Global Health

These dogs are being trained to hunt malaria 

Dogs from charity Medical Detection Dogs, are seen in Milton Keynes, Britain, October 22, 2018. REUTERS/Matthew Stock - RC15A9FCA500

Malaria infected 216 million people worldwide in 2016. Image: REUTERS/Matthew Stock

Matthew Stock
Share:
Our Impact
What's the World Economic Forum doing to accelerate action on Global Health?
The Big Picture
Explore and monitor how Global Health is affecting economies, industries and global issues
A hand holding a looking glass by a lake
Crowdsource Innovation
Get involved with our crowdsourced digital platform to deliver impact at scale
Stay up to date:

Global Health

In a lab room, two-year-old springer spaniel Freya bustles along a row of vials positioned on stands, sniffing each for signs of disease.

The vials all contain pieces cut from socks, one of which belonged to a child carrying the malaria parasite. When Freya detects the scent it gives off, she sits down next to it to receive a reward.

"Dogs are able to detect a difference in the socks that have been worn by children who are infected with the parasite and children who are malaria-free," Claire Guest, co-founder of Medical Detection Dogs, told Reuters.

The charity, founded in 2008, hopes the early-stage trials it is conducting will enable canines to join efforts to stamp out one of the world's most deadly diseases.

Image: WHO

"Some odours are 'yes' and some are 'no'. And once you've taught (the dogs)... those rules you then start with the disease you want them to find. And the game is: find that odour, sit in front of it and I'll give you a reward," Guest said.

While malaria mortality rates are down, the World Health Organization says progress against the disease - most of whose victims are sub-Saharan children under five - is in danger of stalling.

It says malaria infected 216 million people worldwide in 2016 and killed 445,000, around 16,000 more than in 2015.

Have you read?

Researchers believe the odour given off by the malaria parasite is attracting the mosquitoes that spread the disease.

It's this same odour the dogs are likely to be smelling, said Professor Steve Lindsay, Principle Investigator of the study from Durham University.

It's still early days for the research, and the teams plan much larger trials to see if dogs can directly sniff out malaria in people. They believe such dogs, positioned at ports of entry, could eventually offer a quick and non-invasive way of preventing the parasite from crossing borders.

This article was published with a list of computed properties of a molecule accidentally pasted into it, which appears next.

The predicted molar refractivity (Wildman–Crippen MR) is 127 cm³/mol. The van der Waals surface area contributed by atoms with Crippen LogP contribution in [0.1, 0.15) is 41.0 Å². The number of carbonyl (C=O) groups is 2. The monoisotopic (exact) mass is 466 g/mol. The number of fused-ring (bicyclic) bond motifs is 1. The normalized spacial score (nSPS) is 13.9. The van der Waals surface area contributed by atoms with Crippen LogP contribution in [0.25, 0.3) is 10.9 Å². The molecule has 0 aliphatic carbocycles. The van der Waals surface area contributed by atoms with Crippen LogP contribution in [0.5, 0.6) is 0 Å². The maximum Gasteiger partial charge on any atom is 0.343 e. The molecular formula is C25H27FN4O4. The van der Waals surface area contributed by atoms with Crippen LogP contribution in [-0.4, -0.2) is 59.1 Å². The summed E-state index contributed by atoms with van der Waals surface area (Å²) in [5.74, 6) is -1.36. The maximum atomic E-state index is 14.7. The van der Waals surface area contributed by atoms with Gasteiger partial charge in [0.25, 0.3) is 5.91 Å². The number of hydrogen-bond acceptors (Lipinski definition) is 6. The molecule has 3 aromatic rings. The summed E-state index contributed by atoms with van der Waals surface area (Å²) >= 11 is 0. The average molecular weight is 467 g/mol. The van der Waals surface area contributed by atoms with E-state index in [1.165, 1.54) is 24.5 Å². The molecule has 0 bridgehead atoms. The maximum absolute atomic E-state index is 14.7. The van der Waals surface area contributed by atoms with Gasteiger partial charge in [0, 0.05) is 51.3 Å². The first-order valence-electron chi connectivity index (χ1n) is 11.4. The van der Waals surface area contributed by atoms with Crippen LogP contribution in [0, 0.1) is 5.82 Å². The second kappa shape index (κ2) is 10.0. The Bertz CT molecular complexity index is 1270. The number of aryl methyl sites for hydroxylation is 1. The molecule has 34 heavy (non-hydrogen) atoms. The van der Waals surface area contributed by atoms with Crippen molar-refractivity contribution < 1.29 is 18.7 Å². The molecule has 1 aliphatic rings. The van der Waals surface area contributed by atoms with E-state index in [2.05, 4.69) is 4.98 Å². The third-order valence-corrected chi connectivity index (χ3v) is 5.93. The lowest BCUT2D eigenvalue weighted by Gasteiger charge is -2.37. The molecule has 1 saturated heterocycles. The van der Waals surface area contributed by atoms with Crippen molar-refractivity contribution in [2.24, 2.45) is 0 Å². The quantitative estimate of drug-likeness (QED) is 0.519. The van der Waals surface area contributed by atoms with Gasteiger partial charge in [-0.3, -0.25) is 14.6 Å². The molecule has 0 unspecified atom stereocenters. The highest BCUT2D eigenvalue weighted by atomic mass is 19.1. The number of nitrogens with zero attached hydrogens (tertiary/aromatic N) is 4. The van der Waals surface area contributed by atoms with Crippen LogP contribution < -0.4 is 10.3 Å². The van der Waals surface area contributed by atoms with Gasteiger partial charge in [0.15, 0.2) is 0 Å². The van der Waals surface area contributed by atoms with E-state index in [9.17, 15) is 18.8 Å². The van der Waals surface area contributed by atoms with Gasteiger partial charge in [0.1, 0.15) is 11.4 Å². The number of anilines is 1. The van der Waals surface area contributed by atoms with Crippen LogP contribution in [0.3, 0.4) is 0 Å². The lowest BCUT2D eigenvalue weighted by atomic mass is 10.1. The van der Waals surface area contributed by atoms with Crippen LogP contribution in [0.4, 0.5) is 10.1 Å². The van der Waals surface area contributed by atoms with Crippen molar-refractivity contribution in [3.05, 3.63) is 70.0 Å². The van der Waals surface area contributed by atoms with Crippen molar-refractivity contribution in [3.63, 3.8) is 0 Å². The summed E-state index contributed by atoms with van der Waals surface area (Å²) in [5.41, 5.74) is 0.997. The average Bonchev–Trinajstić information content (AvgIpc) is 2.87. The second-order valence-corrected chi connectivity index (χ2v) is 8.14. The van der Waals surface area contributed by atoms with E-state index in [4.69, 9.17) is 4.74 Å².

"If you actually had people carrying malaria parasites they'd probably have a really big odour signal," said Lindsay.

The extreme sensitivity of dogs in detecting odours is being recognised in efforts to combat other diseases too, and health authorities in Britain have approved trials to train them to sniff out prostate and bowel cancer in urine.

Don't miss any update on this topic

Create a free account and access your personalized content collection with our latest publications and analyses.

Sign up for free

License and Republishing

World Economic Forum articles may be republished in accordance with the Creative Commons Attribution-NonCommercial-NoDerivatives 4.0 International Public License, and in accordance with our Terms of Use.

The views expressed in this article are those of the author alone and not the World Economic Forum.

Related topics:
Global HealthHealth and Healthcare
Share:
World Economic Forum logo
Global Agenda

The Agenda Weekly

A weekly update of the most important issues driving the global agenda

Subscribe today

You can unsubscribe at any time using the link in our emails. For more details, review our privacy policy.

5 critical drivers of women and children’s health in under-served rural and refugee communities

Neema Kaseje, Robert Metzke, Alaa Murabit and Michael Newsome

February 15, 2024

About Us

Events

Media

Partners & Members

  • Join Us

Language Editions

Privacy Policy & Terms of Service

© 2024 World Economic Forum